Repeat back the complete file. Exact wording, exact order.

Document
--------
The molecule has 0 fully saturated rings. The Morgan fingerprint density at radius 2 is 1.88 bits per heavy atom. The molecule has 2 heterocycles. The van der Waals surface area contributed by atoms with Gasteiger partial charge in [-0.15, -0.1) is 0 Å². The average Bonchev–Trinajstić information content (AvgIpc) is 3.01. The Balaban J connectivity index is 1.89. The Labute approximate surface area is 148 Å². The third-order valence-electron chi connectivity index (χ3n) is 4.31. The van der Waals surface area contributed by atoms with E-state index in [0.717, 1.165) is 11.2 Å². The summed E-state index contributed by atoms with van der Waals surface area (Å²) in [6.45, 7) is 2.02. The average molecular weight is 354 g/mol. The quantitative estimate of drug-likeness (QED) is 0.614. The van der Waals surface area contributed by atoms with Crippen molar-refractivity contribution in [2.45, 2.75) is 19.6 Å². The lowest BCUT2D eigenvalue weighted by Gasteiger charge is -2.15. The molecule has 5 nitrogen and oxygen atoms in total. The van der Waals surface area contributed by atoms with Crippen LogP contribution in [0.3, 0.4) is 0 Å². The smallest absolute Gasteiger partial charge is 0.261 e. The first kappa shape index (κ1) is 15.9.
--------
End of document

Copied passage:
The molecule has 0 fully saturated rings. The Morgan fingerprint density at radius 2 is 1.88 bits per heavy atom. The molecule has 2 heterocycles. The van der Waals surface area contributed by atoms with Gasteiger partial charge in [-0.15, -0.1) is 0 Å². The average Bonchev–Trinajstić information content (AvgIpc) is 3.01. The Balaban J connectivity index is 1.89. The Labute approximate surface area is 148 Å². The third-order valence-electron chi connectivity index (χ3n) is 4.31. The van der Waals surface area contributed by atoms with E-state index in [0.717, 1.165) is 11.2 Å². The summed E-state index contributed by atoms with van der Waals surface area (Å²) in [6.45, 7) is 2.02. The average molecular weight is 354 g/mol. The quantitative estimate of drug-likeness (QED) is 0.614. The van der Waals surface area contributed by atoms with Crippen molar-refractivity contribution in [2.45, 2.75) is 19.6 Å². The lowest BCUT2D eigenvalue weighted by Gasteiger charge is -2.15. The molecule has 5 nitrogen and oxygen atoms in total. The van der Waals surface area contributed by atoms with Crippen LogP contribution in [0.3, 0.4) is 0 Å². The smallest absolute Gasteiger partial charge is 0.261 e. The first kappa shape index (κ1) is 15.9.